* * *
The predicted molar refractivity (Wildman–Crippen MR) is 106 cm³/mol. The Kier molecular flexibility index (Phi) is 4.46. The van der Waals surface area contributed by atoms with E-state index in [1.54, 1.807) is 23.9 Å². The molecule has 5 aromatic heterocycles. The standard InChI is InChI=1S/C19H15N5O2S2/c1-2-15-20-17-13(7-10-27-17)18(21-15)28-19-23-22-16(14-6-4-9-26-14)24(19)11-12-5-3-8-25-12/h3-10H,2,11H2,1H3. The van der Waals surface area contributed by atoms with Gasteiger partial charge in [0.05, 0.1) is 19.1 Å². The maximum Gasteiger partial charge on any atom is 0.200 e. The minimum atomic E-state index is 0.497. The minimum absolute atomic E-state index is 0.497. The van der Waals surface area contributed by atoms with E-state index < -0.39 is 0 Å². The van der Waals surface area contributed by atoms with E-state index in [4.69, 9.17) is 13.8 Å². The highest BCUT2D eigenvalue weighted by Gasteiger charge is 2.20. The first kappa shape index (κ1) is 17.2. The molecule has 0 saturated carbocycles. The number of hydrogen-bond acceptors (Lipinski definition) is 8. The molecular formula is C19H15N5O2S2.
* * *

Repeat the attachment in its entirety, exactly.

The predicted molar refractivity (Wildman–Crippen MR) is 106 cm³/mol. The Kier molecular flexibility index (Phi) is 4.46. The van der Waals surface area contributed by atoms with E-state index in [1.54, 1.807) is 23.9 Å². The molecule has 5 aromatic heterocycles. The standard InChI is InChI=1S/C19H15N5O2S2/c1-2-15-20-17-13(7-10-27-17)18(21-15)28-19-23-22-16(14-6-4-9-26-14)24(19)11-12-5-3-8-25-12/h3-10H,2,11H2,1H3. The van der Waals surface area contributed by atoms with Gasteiger partial charge in [0.05, 0.1) is 19.1 Å². The maximum Gasteiger partial charge on any atom is 0.200 e. The minimum atomic E-state index is 0.497. The minimum absolute atomic E-state index is 0.497. The van der Waals surface area contributed by atoms with E-state index < -0.39 is 0 Å². The van der Waals surface area contributed by atoms with E-state index in [4.69, 9.17) is 13.8 Å². The highest BCUT2D eigenvalue weighted by Gasteiger charge is 2.20. The first kappa shape index (κ1) is 17.2. The molecule has 0 saturated carbocycles. The number of hydrogen-bond acceptors (Lipinski definition) is 8. The molecular formula is C19H15N5O2S2.